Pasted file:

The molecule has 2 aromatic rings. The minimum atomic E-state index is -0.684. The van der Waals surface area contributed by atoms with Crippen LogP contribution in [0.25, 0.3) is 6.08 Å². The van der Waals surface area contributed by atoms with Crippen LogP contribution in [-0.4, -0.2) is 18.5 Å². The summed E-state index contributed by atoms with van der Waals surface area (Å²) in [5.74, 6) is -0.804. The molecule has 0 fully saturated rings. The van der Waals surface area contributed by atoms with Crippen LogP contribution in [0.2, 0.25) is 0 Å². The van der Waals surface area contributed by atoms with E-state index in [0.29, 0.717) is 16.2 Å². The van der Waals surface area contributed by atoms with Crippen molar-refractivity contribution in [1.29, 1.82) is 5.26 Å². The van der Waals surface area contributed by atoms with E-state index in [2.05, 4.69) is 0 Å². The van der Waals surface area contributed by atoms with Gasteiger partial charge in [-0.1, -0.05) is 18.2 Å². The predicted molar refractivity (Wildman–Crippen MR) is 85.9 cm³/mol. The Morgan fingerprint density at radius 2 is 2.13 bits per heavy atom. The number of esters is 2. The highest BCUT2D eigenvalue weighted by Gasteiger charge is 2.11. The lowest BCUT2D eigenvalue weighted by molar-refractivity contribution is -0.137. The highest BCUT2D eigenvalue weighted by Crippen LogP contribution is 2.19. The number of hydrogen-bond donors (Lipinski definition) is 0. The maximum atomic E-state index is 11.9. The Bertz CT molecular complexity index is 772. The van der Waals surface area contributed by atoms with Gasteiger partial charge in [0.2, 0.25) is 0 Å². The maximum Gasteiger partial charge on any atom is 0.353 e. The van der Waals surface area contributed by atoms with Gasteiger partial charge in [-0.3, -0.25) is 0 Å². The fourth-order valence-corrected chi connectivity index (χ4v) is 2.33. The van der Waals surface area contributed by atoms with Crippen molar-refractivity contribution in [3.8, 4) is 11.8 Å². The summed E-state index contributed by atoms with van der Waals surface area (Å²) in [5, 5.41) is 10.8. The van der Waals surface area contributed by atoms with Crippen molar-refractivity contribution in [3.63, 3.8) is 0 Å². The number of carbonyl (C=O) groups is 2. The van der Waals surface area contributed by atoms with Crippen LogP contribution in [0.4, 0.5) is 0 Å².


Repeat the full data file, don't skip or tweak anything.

The molecule has 2 aromatic rings. The minimum atomic E-state index is -0.684. The van der Waals surface area contributed by atoms with Crippen LogP contribution in [0.25, 0.3) is 6.08 Å². The van der Waals surface area contributed by atoms with Crippen LogP contribution in [-0.4, -0.2) is 18.5 Å². The summed E-state index contributed by atoms with van der Waals surface area (Å²) in [5.74, 6) is -0.804. The molecule has 0 fully saturated rings. The van der Waals surface area contributed by atoms with Crippen LogP contribution in [0.2, 0.25) is 0 Å². The van der Waals surface area contributed by atoms with E-state index in [0.29, 0.717) is 16.2 Å². The van der Waals surface area contributed by atoms with Crippen molar-refractivity contribution in [1.29, 1.82) is 5.26 Å². The van der Waals surface area contributed by atoms with E-state index in [2.05, 4.69) is 0 Å². The van der Waals surface area contributed by atoms with Gasteiger partial charge in [-0.1, -0.05) is 18.2 Å². The predicted molar refractivity (Wildman–Crippen MR) is 85.9 cm³/mol. The Morgan fingerprint density at radius 2 is 2.13 bits per heavy atom. The number of esters is 2. The highest BCUT2D eigenvalue weighted by Gasteiger charge is 2.11. The lowest BCUT2D eigenvalue weighted by molar-refractivity contribution is -0.137. The highest BCUT2D eigenvalue weighted by Crippen LogP contribution is 2.19. The number of hydrogen-bond donors (Lipinski definition) is 0. The maximum atomic E-state index is 11.9. The Bertz CT molecular complexity index is 772. The van der Waals surface area contributed by atoms with Gasteiger partial charge in [0.2, 0.25) is 0 Å². The maximum Gasteiger partial charge on any atom is 0.353 e. The van der Waals surface area contributed by atoms with Gasteiger partial charge in [-0.3, -0.25) is 0 Å². The fourth-order valence-corrected chi connectivity index (χ4v) is 2.33. The van der Waals surface area contributed by atoms with Crippen molar-refractivity contribution in [3.8, 4) is 11.8 Å². The summed E-state index contributed by atoms with van der Waals surface area (Å²) in [5, 5.41) is 10.8. The van der Waals surface area contributed by atoms with Crippen molar-refractivity contribution in [3.63, 3.8) is 0 Å². The number of carbonyl (C=O) groups is 2. The van der Waals surface area contributed by atoms with Crippen LogP contribution in [0.4, 0.5) is 0 Å².